The U.S. Dollar Index

What is the US Dollar Index?

If you’ve traded stocks, you’re probably familiar with all the indices available such as the Dow Jones Industrial Average (DJIA), NASDAQ Composite Index, Russell 2000, S&P 500, Wilshire 5000, and the Nimbus 2001. Oh wait, that last one is actually Harry Potter’s broomstick.

Well if U.S. stocks have an index, the U.S. dollar can’t be outdone. For currency traders, we have the U.S. Dollar Index (USDX).

The U.S. Dollar Index consists of a geometric weighted average of a basket of foreign currencies against the dollar.

Say whutttt!?! Okay before you fall asleep after that super geeky definition, let’s break it down.

It’s very similar to how the stock indices work in that it provides a general indication of the value of a basket of securities. Of course, the “securities” we’re talking about here are other major world currencies.

The US Dollar Index Currency Basket

The U.S. Dollar Index consists of six foreign currencies. They are the:

  • Euro (EUR)
  • Yen (JPY)
  • Pound (GBP)
  • Canadian dollar (CAD)
  • Krona (SEK)
  • Franc (CHF)

Here’s a trick question. If the index is made up of 6 currencies, how many countries are included?

If you answered “6”, you’re wrong.

If you answered “23”, you’re a genius!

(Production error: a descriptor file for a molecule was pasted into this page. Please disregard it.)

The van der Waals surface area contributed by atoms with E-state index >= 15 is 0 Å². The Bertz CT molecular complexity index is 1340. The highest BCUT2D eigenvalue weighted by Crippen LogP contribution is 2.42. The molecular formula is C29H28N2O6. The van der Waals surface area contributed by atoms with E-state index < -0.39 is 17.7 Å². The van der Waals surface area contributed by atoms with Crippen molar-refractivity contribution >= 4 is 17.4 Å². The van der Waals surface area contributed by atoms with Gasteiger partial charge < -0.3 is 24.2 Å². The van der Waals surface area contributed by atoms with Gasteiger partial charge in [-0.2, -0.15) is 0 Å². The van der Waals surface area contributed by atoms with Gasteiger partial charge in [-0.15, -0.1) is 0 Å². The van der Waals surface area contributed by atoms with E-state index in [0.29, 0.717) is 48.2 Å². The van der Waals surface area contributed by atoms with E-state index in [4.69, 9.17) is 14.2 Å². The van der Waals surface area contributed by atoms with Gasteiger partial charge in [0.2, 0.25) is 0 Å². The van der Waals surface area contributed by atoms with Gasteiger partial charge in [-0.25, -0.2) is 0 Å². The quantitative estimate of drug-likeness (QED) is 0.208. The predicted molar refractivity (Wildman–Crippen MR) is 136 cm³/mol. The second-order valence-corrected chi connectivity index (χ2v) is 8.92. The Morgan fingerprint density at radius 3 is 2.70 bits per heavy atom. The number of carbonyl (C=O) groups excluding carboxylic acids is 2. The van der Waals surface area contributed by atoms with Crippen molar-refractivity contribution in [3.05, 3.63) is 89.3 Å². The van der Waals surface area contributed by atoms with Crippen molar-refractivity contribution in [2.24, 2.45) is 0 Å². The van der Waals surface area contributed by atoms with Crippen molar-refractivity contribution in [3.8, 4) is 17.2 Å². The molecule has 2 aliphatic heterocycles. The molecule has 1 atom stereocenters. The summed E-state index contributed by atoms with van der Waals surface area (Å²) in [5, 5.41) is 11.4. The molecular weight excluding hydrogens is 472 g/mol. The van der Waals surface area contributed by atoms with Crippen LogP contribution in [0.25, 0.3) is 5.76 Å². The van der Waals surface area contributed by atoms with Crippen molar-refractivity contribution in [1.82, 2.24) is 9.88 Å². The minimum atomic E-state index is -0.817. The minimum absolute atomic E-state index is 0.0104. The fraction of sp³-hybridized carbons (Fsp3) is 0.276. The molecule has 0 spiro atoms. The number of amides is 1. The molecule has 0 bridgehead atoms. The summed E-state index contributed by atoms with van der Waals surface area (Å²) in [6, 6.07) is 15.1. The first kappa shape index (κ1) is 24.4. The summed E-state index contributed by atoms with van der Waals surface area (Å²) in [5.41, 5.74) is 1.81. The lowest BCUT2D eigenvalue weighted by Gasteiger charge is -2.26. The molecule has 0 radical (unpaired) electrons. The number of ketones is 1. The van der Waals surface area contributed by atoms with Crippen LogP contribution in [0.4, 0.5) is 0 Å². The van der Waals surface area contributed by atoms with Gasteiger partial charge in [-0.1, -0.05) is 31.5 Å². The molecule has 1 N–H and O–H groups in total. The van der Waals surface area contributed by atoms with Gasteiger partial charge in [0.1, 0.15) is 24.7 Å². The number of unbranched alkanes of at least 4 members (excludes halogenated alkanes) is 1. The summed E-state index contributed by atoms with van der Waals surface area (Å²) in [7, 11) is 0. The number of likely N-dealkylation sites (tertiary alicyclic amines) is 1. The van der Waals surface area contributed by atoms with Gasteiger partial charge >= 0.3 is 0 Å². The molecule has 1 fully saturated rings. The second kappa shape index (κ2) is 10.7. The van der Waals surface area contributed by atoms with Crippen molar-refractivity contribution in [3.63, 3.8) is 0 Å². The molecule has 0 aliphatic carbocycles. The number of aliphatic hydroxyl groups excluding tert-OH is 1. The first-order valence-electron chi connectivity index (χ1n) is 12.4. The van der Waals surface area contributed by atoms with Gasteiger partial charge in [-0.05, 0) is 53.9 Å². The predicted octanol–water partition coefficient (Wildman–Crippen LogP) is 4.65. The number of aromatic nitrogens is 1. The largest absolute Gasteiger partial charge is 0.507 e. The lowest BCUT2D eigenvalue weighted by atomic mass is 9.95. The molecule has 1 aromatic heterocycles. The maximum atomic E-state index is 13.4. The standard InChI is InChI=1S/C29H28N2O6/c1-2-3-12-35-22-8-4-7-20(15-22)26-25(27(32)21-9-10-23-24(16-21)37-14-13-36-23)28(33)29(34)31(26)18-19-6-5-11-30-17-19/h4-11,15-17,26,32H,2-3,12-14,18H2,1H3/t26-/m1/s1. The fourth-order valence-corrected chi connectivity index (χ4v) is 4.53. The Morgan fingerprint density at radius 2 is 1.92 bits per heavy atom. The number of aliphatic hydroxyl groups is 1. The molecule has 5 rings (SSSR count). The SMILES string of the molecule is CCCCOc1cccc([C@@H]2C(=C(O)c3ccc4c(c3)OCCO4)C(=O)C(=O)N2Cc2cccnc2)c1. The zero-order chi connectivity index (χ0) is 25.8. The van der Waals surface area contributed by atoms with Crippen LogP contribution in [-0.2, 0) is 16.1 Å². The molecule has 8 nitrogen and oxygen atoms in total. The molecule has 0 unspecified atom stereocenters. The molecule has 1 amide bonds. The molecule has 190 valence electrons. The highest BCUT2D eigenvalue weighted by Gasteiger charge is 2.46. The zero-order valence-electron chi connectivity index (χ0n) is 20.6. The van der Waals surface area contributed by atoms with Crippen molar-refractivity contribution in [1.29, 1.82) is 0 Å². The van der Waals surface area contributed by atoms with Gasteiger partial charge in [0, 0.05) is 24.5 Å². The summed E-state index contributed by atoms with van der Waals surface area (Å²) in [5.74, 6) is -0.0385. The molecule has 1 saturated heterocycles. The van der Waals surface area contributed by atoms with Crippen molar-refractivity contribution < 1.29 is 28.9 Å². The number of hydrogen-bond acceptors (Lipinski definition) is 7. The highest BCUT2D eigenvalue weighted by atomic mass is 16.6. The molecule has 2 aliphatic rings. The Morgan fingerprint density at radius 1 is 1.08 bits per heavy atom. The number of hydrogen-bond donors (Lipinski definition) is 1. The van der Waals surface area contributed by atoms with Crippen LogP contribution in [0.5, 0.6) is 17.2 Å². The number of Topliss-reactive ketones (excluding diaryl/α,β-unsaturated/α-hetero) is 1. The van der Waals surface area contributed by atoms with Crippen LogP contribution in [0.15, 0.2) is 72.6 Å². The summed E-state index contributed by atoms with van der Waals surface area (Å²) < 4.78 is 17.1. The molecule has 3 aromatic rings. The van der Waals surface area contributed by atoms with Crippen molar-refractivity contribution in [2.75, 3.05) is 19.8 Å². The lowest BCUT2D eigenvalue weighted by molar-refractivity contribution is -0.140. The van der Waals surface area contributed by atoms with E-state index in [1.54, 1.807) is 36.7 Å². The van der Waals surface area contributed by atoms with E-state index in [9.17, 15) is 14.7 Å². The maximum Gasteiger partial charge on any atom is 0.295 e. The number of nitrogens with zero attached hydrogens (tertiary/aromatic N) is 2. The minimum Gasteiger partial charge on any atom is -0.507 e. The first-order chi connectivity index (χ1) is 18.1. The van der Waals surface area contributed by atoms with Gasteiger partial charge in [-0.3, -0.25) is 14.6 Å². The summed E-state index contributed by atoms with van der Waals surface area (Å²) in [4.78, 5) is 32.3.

There are 23 countries total, because there are 18 members of the European Union that have adopted the euro as their sole currency, plus the other five countries (Japan, Great Britain, Canada, Sweden, and Switzerland) and their accompanying currencies.

It’s obvious that 23 countries make up a small portion of the world but many other currencies follow the U.S. Dollar index very closely. This makes the USDX a pretty good tool for measuring the U.S. dollar’s global strength.

US Dollar Index Components

Now that we know what the basket of currencies is composed of, let’s get back to that “geometric weighted average” part. Because not every country is the same size, it’s only fair that each is given appropriate weights when calculating the U.S. dollar index. Check out the current weights:

Weights of each currency in the S Dollar Index

With its 17 countries, euros make up a big chunk of the U.S. Dollar Index. The next highest is the Japanese yen, which would make sense since Japan has one of the biggest economies in the world. The other four make up less than 30 percent of the USDX.

Here’s something interesting: When the euro falls, which way does the U.S. Dollar Index move?

The euro makes up such a huge portion of the U.S. Dollar Index, we might as well call this index the “Anti-Euro Index”. Because the USDX is so heavily influenced by the euro, people have looked for a more “balanced” dollar index. More on that later though. First, let’s go to the charts!

How to Read the US Dollar Index

Just like any currency pair, the US Dollar Index (USDX) even has its own chart. Holler at the U.S. Dollar Index

US Dollar Index (USDX) Chart

First, notice that the index is calculated 24 hours a day, five days a week. Also, the US Dollar Index (USDX) measures the dollar’s general value relative to a base of 100.000. Huh?!?